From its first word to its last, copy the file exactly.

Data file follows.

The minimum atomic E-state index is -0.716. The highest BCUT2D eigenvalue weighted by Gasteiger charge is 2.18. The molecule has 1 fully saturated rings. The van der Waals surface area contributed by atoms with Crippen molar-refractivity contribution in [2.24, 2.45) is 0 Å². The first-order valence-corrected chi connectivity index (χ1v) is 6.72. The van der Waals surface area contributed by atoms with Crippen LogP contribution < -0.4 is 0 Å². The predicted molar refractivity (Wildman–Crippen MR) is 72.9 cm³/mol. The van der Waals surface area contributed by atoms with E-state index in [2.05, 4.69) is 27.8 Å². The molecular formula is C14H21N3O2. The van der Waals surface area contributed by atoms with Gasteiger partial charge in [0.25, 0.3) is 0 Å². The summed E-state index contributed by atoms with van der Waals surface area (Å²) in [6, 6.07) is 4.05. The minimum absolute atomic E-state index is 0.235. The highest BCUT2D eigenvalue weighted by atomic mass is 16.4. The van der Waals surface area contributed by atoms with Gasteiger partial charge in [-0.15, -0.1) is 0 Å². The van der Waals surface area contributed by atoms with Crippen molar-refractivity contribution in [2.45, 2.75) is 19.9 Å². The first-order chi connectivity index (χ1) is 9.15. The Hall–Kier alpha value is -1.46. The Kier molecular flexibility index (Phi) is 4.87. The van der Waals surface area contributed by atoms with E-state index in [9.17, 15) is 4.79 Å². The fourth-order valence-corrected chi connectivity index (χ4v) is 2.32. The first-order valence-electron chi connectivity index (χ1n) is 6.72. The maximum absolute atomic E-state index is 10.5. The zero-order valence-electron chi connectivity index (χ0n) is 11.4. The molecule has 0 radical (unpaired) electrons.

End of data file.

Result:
The minimum atomic E-state index is -0.716. The highest BCUT2D eigenvalue weighted by Gasteiger charge is 2.18. The molecule has 1 fully saturated rings. The van der Waals surface area contributed by atoms with Crippen molar-refractivity contribution in [2.24, 2.45) is 0 Å². The first-order valence-corrected chi connectivity index (χ1v) is 6.72. The van der Waals surface area contributed by atoms with Crippen LogP contribution < -0.4 is 0 Å². The predicted molar refractivity (Wildman–Crippen MR) is 72.9 cm³/mol. The van der Waals surface area contributed by atoms with E-state index in [2.05, 4.69) is 27.8 Å². The molecular formula is C14H21N3O2. The van der Waals surface area contributed by atoms with Gasteiger partial charge in [0.25, 0.3) is 0 Å². The summed E-state index contributed by atoms with van der Waals surface area (Å²) in [6, 6.07) is 4.05. The minimum absolute atomic E-state index is 0.235. The highest BCUT2D eigenvalue weighted by atomic mass is 16.4. The van der Waals surface area contributed by atoms with Gasteiger partial charge in [-0.15, -0.1) is 0 Å². The van der Waals surface area contributed by atoms with Crippen molar-refractivity contribution in [2.45, 2.75) is 19.9 Å². The first-order chi connectivity index (χ1) is 9.15. The Hall–Kier alpha value is -1.46. The Kier molecular flexibility index (Phi) is 4.87. The van der Waals surface area contributed by atoms with E-state index in [9.17, 15) is 4.79 Å². The fourth-order valence-corrected chi connectivity index (χ4v) is 2.32. The first-order valence-electron chi connectivity index (χ1n) is 6.72. The maximum absolute atomic E-state index is 10.5. The zero-order valence-electron chi connectivity index (χ0n) is 11.4. The molecule has 0 radical (unpaired) electrons.